Raid 0 working, as clean but filesystem is "missing"

  • Hello i'm just a stupid admin / electrician, so what i say might be incohearent for an actual tech person. Please forgive my lack of technical language.


    After powerlose my homebrew fileserver at work have a missing filesystem. I am pretty sure it might have something to do with smart status of one drive being "few bad sectors" but raid does assemble and work as "clean" status with no drives missing, only the filesystem is missing.


    Required commands outputs

    Code
    root@sejf:/# cat /proc/mdstat
    Personalities : [raid0] [linear] [multipath] [raid1] [raid6] [raid5] [raid4] [raid10]
    md0 : active raid0 sdc[0] sdb[3] sdd[2] sde[1]
          1953017856 blocks super 1.2 512k chunks
    
    unused devices: <none>


    Code
    root@sejf:/# blkid
    /dev/sde: UUID="fa9d9871-e08e-0991-28b9-1686674acb8f" UUID_SUB="29e259c0-8d5c-d4fe-ec7d-2377526a6590" LABEL="sejf.local:magazyn" TYPE="linux_raid_member"
    /dev/sdb: UUID="fa9d9871-e08e-0991-28b9-1686674acb8f" UUID_SUB="4bdc5a68-0a08-e92b-acbd-54f80eac2716" LABEL="sejf.local:magazyn" TYPE="linux_raid_member"
    /dev/sda1: UUID="390b1de1-90ce-4894-95a4-90e34d2aec8c" TYPE="ext4" PARTUUID="6e05c9d1-01"
    /dev/sda5: UUID="4d880235-05ac-4272-b613-34b130d10b07" TYPE="swap" PARTUUID="6e05c9d1-05"
    /dev/sdc: UUID="fa9d9871-e08e-0991-28b9-1686674acb8f" UUID_SUB="9ff6f7d0-f639-6510-3928-587cd931b21c" LABEL="sejf.local:magazyn" TYPE="linux_raid_member"
    /dev/sdd: UUID="fa9d9871-e08e-0991-28b9-1686674acb8f" UUID_SUB="3b7daa3f-36ed-50f8-b00b-feae1dff8b4c" LABEL="sejf.local:magazyn" TYPE="linux_raid_member"




    Code
    root@sejf:/# mdadm --detail --scan --verbose
    ARRAY /dev/md0 level=raid0 num-devices=4 metadata=1.2 name=sejf.local:magazyn UUID=fa9d9871:e08e0991:28b91686:674acb8f
       devices=/dev/sdb,/dev/sdc,/dev/sdd,/dev/sde


    It is a simple 4 drives striped volume i wanted to pull data from and rebuild it with a new set of drives, but if i can't mount filesystem data is as good as lost. it is not a critical storage, but some data could needs to be onlineby next week from a local computer backup. But i have no idea what users put there.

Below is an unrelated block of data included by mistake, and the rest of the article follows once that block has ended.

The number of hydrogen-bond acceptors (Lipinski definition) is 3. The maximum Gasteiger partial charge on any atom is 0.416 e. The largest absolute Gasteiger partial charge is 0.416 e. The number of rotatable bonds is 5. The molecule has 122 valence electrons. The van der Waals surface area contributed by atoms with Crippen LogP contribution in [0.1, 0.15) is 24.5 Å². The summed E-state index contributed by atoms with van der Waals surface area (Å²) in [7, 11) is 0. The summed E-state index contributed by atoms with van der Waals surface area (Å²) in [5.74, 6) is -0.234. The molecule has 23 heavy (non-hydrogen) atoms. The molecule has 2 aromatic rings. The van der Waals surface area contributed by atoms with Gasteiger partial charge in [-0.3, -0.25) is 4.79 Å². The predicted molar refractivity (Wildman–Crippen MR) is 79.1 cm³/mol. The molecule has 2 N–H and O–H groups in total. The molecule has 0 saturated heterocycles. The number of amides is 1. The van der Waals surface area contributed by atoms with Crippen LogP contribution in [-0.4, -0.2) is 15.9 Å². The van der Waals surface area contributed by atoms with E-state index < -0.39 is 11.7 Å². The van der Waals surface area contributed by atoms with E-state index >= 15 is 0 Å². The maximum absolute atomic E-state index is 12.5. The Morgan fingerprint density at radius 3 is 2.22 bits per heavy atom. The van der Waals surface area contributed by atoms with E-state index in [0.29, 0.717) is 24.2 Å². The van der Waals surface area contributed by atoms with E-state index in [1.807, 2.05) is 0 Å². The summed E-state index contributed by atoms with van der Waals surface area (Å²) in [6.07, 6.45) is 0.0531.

It is used as a fileserver for a small school, to share files between computer classrooms, so students or teachers might have put something up there without me knowing and there is no backup then.


    One thing that might be important i might add, there is no error messages on terminal window, but local monitor there is one repeated message

    Code
    blk_update_request: i/o error, dev/sdc sector 264192 op 0x0 read flags 0x80700 phys seg 1 prio class 0
    blk_update_request: i/o error, dev/sdc sector 264192 op 0x0 read flags 0x0 phys seg 1 prio class 0
    buffer i/o error on dev md0 logical block 0 async page read

    I assume it is bad since this raid has no redundancy , but i am not linux educated person so there might ba a simple fix like scandisc, pray , copy, and run away.

  • crashtest

    Approved the thread.
  • I can’t help much with the recovery. geaves is the resident mdadm expert, but I can tell you about raid levels and a serious mistake you made.


    RAID0 (stripe) is a horrible decision for a server array. It offers absolutely no protection against a drive failing. If you loose one drive you loose everything with no possibility to recover. Every other RAID level offers some king of data redundancy at the expense of drive space.


    If you don’t require the high availability feature of a raid, you would have been better off using mergerfs. It would pool the drives into a single volume, making it appear the same as the raid0 in size, but each drive would be independent so loosing one does not loose everything. Adding snapraid on top can add some raid like redundancy but still have the drives be independent from each other

  • kokodin As you realise raid0 is living dangerously, if one drive is kicked out of the array you can kiss it and the data goodbye, but your outputs show the array is still up. If the filesystem on /dev/md0 is not mounting due to errors on the drive currently lettered as /dev/sdc, its possible that a filesystem check might revive it. A filesystem check must be run on an unmounted filesystem which is the current state if it's shown as missing in the WebUI and run against the RAID not individual disks. So I believe the command should be fsck -y /dev/md0


    Added to the risk of running raid0 is using ten year old samsung spin points drives. With a total capacity of only 2TB, a single 2TB drive in the server routinely backup to one 2TB in an external drive would be a way safer bet than RAID0.


    ( I don't think geaves is available at the moment)